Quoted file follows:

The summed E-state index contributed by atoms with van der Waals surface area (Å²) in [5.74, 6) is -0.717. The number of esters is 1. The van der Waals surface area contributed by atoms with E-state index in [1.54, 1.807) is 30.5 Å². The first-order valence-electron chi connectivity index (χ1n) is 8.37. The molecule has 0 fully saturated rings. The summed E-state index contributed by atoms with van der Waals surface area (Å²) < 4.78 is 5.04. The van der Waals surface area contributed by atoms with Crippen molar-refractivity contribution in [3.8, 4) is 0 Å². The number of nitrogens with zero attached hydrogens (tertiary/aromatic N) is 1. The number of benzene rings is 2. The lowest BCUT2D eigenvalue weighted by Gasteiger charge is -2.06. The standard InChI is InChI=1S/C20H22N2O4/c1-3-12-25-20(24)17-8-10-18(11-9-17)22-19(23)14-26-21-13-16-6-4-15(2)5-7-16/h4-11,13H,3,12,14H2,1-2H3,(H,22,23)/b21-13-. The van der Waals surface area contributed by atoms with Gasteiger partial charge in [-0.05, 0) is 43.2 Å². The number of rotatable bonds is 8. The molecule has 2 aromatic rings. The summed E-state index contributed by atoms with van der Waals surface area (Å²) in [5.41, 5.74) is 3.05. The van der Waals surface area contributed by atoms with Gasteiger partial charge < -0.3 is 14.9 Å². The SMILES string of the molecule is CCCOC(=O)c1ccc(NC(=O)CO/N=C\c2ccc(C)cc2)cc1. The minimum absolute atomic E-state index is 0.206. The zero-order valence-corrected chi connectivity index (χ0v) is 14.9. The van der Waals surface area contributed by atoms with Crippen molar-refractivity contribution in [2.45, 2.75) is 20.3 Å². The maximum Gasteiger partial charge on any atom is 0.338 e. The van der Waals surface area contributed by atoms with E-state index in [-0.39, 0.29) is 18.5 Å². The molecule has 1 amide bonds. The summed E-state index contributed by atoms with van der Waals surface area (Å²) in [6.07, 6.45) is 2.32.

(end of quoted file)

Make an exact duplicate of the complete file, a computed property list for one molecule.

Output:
The summed E-state index contributed by atoms with van der Waals surface area (Å²) in [5.74, 6) is -0.717. The number of esters is 1. The van der Waals surface area contributed by atoms with E-state index in [1.54, 1.807) is 30.5 Å². The first-order valence-electron chi connectivity index (χ1n) is 8.37. The molecule has 0 fully saturated rings. The summed E-state index contributed by atoms with van der Waals surface area (Å²) < 4.78 is 5.04. The van der Waals surface area contributed by atoms with Crippen molar-refractivity contribution in [3.8, 4) is 0 Å². The number of nitrogens with zero attached hydrogens (tertiary/aromatic N) is 1. The number of benzene rings is 2. The lowest BCUT2D eigenvalue weighted by Gasteiger charge is -2.06. The standard InChI is InChI=1S/C20H22N2O4/c1-3-12-25-20(24)17-8-10-18(11-9-17)22-19(23)14-26-21-13-16-6-4-15(2)5-7-16/h4-11,13H,3,12,14H2,1-2H3,(H,22,23)/b21-13-. The van der Waals surface area contributed by atoms with Gasteiger partial charge in [-0.05, 0) is 43.2 Å². The number of rotatable bonds is 8. The molecule has 2 aromatic rings. The summed E-state index contributed by atoms with van der Waals surface area (Å²) in [5.41, 5.74) is 3.05. The van der Waals surface area contributed by atoms with Gasteiger partial charge < -0.3 is 14.9 Å². The SMILES string of the molecule is CCCOC(=O)c1ccc(NC(=O)CO/N=C\c2ccc(C)cc2)cc1. The minimum absolute atomic E-state index is 0.206. The zero-order valence-corrected chi connectivity index (χ0v) is 14.9. The van der Waals surface area contributed by atoms with Crippen molar-refractivity contribution in [2.45, 2.75) is 20.3 Å². The maximum Gasteiger partial charge on any atom is 0.338 e. The van der Waals surface area contributed by atoms with E-state index in [-0.39, 0.29) is 18.5 Å². The molecule has 1 amide bonds. The summed E-state index contributed by atoms with van der Waals surface area (Å²) in [6.07, 6.45) is 2.32.